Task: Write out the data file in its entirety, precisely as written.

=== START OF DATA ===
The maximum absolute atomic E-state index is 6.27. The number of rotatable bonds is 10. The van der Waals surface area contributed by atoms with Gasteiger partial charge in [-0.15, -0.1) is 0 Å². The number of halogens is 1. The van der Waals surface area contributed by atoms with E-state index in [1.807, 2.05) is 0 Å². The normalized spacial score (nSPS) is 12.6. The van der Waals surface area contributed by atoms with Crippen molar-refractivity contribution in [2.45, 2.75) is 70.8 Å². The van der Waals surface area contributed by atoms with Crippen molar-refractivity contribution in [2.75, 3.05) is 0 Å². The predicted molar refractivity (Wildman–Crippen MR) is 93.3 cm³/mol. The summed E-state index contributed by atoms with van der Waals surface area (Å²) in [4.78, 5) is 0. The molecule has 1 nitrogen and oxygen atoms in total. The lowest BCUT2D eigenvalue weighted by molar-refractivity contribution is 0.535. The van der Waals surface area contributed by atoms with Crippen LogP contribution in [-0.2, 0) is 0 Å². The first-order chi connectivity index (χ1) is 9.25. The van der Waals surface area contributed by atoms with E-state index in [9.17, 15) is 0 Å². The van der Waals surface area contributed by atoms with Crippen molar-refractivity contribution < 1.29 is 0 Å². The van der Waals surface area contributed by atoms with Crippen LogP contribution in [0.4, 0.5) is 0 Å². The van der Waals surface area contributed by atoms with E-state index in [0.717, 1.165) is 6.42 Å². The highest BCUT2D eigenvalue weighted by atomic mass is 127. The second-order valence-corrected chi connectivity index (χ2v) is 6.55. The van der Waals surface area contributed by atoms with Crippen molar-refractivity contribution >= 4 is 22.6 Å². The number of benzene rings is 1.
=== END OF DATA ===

The maximum absolute atomic E-state index is 6.27. The number of rotatable bonds is 10. The van der Waals surface area contributed by atoms with Gasteiger partial charge in [-0.15, -0.1) is 0 Å². The number of halogens is 1. The van der Waals surface area contributed by atoms with E-state index in [1.807, 2.05) is 0 Å². The normalized spacial score (nSPS) is 12.6. The van der Waals surface area contributed by atoms with Crippen molar-refractivity contribution in [2.45, 2.75) is 70.8 Å². The van der Waals surface area contributed by atoms with Crippen molar-refractivity contribution in [2.75, 3.05) is 0 Å². The predicted molar refractivity (Wildman–Crippen MR) is 93.3 cm³/mol. The summed E-state index contributed by atoms with van der Waals surface area (Å²) in [4.78, 5) is 0. The molecule has 1 nitrogen and oxygen atoms in total. The lowest BCUT2D eigenvalue weighted by molar-refractivity contribution is 0.535. The van der Waals surface area contributed by atoms with Crippen LogP contribution in [-0.2, 0) is 0 Å². The first-order chi connectivity index (χ1) is 9.25. The van der Waals surface area contributed by atoms with E-state index in [9.17, 15) is 0 Å². The van der Waals surface area contributed by atoms with Crippen molar-refractivity contribution < 1.29 is 0 Å². The van der Waals surface area contributed by atoms with Crippen LogP contribution in [0.4, 0.5) is 0 Å². The van der Waals surface area contributed by atoms with E-state index in [0.717, 1.165) is 6.42 Å². The highest BCUT2D eigenvalue weighted by atomic mass is 127. The second-order valence-corrected chi connectivity index (χ2v) is 6.55. The van der Waals surface area contributed by atoms with Crippen molar-refractivity contribution >= 4 is 22.6 Å². The number of benzene rings is 1.